UK Study day – Encountering the sacred in museums

Friday 15 March, 10.30-17.00

What role do museums play in visitors’ religious and spiritual lives? Join us for a unique day of discussions on the varied ways visitors practise their faith and encounter the sacred in museums. Featuring speakers from a mix of museum and academic backgrounds, this event will explore the visitor experience at venues including the Museum of Witchcraft in Cornwall, the Creation Museum in Kentucky and the recent ‘spiritual journeys’ exhibitions at the British Museum.

Programme details:

‘What is sacred?’ 

  • Karen Armstrong, Historian of Religion
  • ‘Presenting Islam’

Qaisra Khan, Project Curator- Faith & Islam, ZNM Project, The British Museum

  • ‘Beyond belief – the role of museums in interpreting religion’

Rickie Burman, Development Manager, The National Gallery and Emeritus Director, Jewish Museum London

  • ‘Humans riding on the backs of Dinosaurs: A walk through the Creation Museum in Petersburg, Kentucky USA’

Dr. John Troyer, Deputy Director of the Centre for Death and Society Department of Social and Policy Sciences University of Bath

  • ‘Keeping magic live’

Dr Fiona Candlin, Senior Lecturer in Museum Studies, Birkbeck

  • ‘Visitor responses to the British Museum’s Treasures of Heaven exhibition’
    Stuart Frost, Head of Interpretation, The British Museum and David Francis, Interpretation Officer, The British Museum
  • ‘God in the museum’ 
    Steph Berns, AHRC Collaborative Doctoral Researcher at the University of Kent and The British Museum

Event details:
£35, Members/concessions £28
The Stevenson Lecture Theatre, the British Museum, London
Morning and afternoon refreshments will be provided
The Museum will remain open until 20.30

Book online at:

FRANCE – Dispute over church demolishing

Le conseil municipal d’Abbeville (Somme) doit se prononcer jeudi soir 7 février sur l’éventuelle démolition de l’église Saint-Jacques d’Abbeville, qui tombe en ruine. L’évêque d’Amiens, Mgr Jean-Luc Bouilleret, affirme ne pas avoir été averti.

« C’est la destruction d’un bâtiment cultuel, ce n’est pas simplement la destruction d’une église. Et nous n’avons pas été avertis, nous n’avons pas eu de demande de désaffectation de cette église », a affirmé mercredi 6 février Mgr Jean-Luc Bouilleret, l’évêque d’Amiens, sur France Bleu Picardie.

via La mairie d’Abbeville pourrait décider de démolir une église délabrée |

FINLAND – Nordic Church Building Conference

28 August to 1 September 2013, Helsinki

The Nordic Church Building Conference of 2013 will be arranged in Helsinki, Finland with the theme The Room of Paradise – the Church and the Environment. The theme of the conference deals with the church building from several points of view: the theological, the architectonical, the artistic, the cultural and the ecological. The church buildings also stand for strong symbolic, emotional and cultural values. The Nordic Church Building Conference of the year 2013 deals with both topical questions and future perspectives. How do historical traditions and modern requirements meet when restoring and decorating churches. Which ecological demands are made on heating, usage and on the grade of use of the churches? How to make the church room more Ňexible to meet the changed spiritual and cultural needs?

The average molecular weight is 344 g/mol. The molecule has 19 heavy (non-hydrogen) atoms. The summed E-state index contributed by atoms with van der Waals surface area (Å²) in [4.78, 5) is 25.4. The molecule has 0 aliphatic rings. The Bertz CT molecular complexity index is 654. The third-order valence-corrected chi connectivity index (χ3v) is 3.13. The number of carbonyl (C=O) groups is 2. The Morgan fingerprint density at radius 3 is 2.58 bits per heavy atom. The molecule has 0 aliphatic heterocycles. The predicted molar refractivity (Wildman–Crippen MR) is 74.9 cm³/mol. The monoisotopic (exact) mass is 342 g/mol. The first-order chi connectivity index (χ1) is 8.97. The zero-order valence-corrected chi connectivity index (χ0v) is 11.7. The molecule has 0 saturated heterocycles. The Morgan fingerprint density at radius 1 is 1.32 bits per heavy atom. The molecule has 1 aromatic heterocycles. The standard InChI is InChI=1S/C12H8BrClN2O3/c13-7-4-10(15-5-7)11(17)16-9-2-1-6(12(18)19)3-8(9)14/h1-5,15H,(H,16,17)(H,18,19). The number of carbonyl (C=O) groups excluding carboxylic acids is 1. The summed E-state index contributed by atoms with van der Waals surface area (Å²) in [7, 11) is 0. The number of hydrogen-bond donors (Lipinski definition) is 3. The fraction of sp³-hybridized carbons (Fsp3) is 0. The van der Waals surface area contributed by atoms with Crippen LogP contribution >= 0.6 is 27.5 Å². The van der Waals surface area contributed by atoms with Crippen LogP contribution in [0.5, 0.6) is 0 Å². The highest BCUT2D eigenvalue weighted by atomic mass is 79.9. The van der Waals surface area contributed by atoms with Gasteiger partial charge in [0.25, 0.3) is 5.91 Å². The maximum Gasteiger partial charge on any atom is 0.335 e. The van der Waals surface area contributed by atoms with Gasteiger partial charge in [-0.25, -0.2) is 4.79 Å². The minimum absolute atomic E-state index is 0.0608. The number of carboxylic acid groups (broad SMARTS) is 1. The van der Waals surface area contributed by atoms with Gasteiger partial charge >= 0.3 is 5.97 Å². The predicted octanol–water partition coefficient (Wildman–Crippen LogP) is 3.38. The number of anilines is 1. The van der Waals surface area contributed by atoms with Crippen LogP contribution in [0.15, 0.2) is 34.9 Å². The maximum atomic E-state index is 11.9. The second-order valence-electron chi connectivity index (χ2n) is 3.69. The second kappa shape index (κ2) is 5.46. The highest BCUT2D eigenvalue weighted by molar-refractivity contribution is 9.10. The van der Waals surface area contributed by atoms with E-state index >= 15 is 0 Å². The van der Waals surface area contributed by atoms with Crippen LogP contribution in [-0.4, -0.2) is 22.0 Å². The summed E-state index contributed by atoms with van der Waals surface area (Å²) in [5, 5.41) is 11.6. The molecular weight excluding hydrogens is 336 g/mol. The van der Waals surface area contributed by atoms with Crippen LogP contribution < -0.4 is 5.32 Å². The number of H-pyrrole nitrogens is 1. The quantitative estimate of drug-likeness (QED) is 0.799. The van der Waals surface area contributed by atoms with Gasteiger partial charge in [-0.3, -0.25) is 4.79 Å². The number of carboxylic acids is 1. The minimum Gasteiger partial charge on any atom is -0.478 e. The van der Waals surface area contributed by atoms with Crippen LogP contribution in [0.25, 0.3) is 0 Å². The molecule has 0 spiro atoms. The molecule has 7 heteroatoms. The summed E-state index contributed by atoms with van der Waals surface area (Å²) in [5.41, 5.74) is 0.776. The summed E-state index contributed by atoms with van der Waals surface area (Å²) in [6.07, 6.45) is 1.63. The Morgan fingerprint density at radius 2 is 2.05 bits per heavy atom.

The conference is addressed to theologians, architects, curators, artists and persons who are interested in the church building.

Note that three of FRH’s most active members, and promoters of this network, will speak:
Oddbjorn Sormoen from Norway (read his article from the newsletter here)
Henrik Lindblad from Sweden (read his article from the newsletter here) and
Crispin Truman from the UK  (read his article on the Venice conference here)

Download the programme and booking information

NORWAY – Course on “How to make church building accessible to all!”

The church is for everyone, and managers of church buildings are responsible for everyone being able to enter and participate in church events. This course offers help to achieve this. It will explain why this is important, the various laws, suggest good and constructive processes and provides tips on practical implementation. How to make church building accessible to all! is a course which will be held in Oslo 22 april.

Hvordan gjøre kirkebygget tilgjengelig til alle!.

FRANCE – Bell towers in danger, is it too late?

There are between 40,000 and 60,000 towers located in the 36,861 communes in France. But how to find them and know their characteristics?

This is still a “mystery” or a “way of the cross”; to access the literature and internet documentation. This site is dedicated to all those towers so dear to our communities both literally and figuratively – very thought-provoking!

patrimoine religieux en danger.

DENMARK – Church to close 14 churches in Copenhagen

The Copenhagen diocesan council decided to close 14 of its 119 churches. Theology Scientist believe that 200 churches in Denmark will be closed over the next ten years.

The People’s Church in Copenhagen has long struggled with declining membership and  poor economy, and during a meeting on Tuesday afternoon, the diocesan council decided that 14 churches have to lock the doors. This is the biggest cutback in the number of churches since the Reformation in 1536.

via København bispedømme stenger 14 kirker –

Prégent, Édith “Religious Objects in Quebec. How to manage the problem and find a solution?”

In Quebec, like in many others countries in Europe, we have to deal with a new phenomenon, the church closures and the parishes diminishing. This situation is no longer an only ecclesiastical problem but a challenge for the society at large. This situation raises the problem of the conservation and the conversion of the religious buildings but also all the questions around the future of the religious objects.